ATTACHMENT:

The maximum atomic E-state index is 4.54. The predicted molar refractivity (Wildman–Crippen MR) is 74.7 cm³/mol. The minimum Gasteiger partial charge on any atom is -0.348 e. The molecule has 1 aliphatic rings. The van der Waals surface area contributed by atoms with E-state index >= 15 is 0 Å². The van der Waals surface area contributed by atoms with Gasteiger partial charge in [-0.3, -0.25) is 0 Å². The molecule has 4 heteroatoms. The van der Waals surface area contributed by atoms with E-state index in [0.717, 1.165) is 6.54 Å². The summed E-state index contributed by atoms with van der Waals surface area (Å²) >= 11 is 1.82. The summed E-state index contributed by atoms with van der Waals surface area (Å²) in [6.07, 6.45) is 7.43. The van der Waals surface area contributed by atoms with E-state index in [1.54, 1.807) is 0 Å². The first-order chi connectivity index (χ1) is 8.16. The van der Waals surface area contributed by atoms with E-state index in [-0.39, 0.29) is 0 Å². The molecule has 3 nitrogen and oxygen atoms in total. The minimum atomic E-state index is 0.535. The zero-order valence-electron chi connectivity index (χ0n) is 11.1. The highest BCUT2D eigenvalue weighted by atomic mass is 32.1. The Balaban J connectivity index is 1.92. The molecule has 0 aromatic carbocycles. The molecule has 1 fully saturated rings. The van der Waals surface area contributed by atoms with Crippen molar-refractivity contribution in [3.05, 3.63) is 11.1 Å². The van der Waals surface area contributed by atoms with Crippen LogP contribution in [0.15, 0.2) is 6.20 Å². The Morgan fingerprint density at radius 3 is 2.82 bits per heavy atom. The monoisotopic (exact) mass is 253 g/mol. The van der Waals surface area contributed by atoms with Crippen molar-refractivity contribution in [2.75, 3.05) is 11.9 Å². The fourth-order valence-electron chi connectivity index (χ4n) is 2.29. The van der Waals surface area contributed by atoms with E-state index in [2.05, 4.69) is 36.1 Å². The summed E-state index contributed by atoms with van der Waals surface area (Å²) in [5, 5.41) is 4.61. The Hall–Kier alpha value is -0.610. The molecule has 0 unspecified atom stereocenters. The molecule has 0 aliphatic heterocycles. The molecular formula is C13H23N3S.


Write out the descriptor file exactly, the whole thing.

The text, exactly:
The maximum atomic E-state index is 4.54. The predicted molar refractivity (Wildman–Crippen MR) is 74.7 cm³/mol. The minimum Gasteiger partial charge on any atom is -0.348 e. The molecule has 1 aliphatic rings. The van der Waals surface area contributed by atoms with E-state index >= 15 is 0 Å². The van der Waals surface area contributed by atoms with Gasteiger partial charge in [-0.3, -0.25) is 0 Å². The molecule has 4 heteroatoms. The van der Waals surface area contributed by atoms with E-state index in [0.717, 1.165) is 6.54 Å². The summed E-state index contributed by atoms with van der Waals surface area (Å²) >= 11 is 1.82. The summed E-state index contributed by atoms with van der Waals surface area (Å²) in [6.07, 6.45) is 7.43. The van der Waals surface area contributed by atoms with E-state index in [1.54, 1.807) is 0 Å². The first-order chi connectivity index (χ1) is 8.16. The van der Waals surface area contributed by atoms with E-state index in [-0.39, 0.29) is 0 Å². The molecule has 3 nitrogen and oxygen atoms in total. The minimum atomic E-state index is 0.535. The zero-order valence-electron chi connectivity index (χ0n) is 11.1. The highest BCUT2D eigenvalue weighted by atomic mass is 32.1. The Balaban J connectivity index is 1.92. The molecule has 0 aromatic carbocycles. The molecule has 1 fully saturated rings. The van der Waals surface area contributed by atoms with Crippen molar-refractivity contribution in [3.05, 3.63) is 11.1 Å². The van der Waals surface area contributed by atoms with Crippen LogP contribution in [0.15, 0.2) is 6.20 Å². The Morgan fingerprint density at radius 3 is 2.82 bits per heavy atom. The monoisotopic (exact) mass is 253 g/mol. The van der Waals surface area contributed by atoms with Crippen molar-refractivity contribution in [2.75, 3.05) is 11.9 Å². The fourth-order valence-electron chi connectivity index (χ4n) is 2.29. The van der Waals surface area contributed by atoms with E-state index in [2.05, 4.69) is 36.1 Å². The summed E-state index contributed by atoms with van der Waals surface area (Å²) in [5, 5.41) is 4.61. The Hall–Kier alpha value is -0.610. The molecule has 0 unspecified atom stereocenters. The molecule has 0 aliphatic heterocycles. The molecular formula is C13H23N3S.